But the thing is, that representation is just as important for white audiences as well; they need diversity. We're already diverse, you know? I think that nothing is more indicative of this than the Ghostbusters film with the all-female cast, and the fact that this demographic of 18- to 40-year-old straight white men, who are the most overrepresented demographic in popular culture, couldn't do a mental leap to imagine a woman could fight a ghost, or could bust a ghost—I just thought that was preposterous. They don't have to work hard because they are everywhere, they are the default, and so much of the narrative and the language around the alt-right is so similar to the anti-diversity groups, because it's about preserving this power structure that already exists. I can’t remember who this is attributed to—you might have to look this up—but there’s this quote, "To the privileged, equality seems like oppression." And that ends up being the fight that we're having: that we're fighting for people like us to see ourselves, but we're also fighting for people who aren’t like us to see us, and to see us as equals.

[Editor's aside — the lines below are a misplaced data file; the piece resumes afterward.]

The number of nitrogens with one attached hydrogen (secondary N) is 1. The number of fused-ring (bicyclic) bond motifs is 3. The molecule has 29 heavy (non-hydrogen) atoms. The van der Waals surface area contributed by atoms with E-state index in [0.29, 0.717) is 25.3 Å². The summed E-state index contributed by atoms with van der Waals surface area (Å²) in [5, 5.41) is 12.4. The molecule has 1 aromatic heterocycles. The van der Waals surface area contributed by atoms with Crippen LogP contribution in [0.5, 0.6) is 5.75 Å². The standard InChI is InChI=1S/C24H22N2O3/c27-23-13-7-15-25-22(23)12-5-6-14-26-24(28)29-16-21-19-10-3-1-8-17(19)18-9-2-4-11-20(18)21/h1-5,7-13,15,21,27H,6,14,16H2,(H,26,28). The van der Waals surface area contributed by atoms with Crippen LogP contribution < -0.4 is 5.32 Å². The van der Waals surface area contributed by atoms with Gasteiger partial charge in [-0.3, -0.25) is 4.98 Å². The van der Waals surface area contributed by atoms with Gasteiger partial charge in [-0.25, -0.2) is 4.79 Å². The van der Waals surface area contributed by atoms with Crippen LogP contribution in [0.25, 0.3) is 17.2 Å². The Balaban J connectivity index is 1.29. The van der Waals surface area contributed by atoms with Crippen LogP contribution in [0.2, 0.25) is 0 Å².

(We looked into the great quote about privilege and oppression, but found no clear attribution. —Ed.)
Part of what you do is to give a platform to other writers of colour in the UK. What motivates that generosity?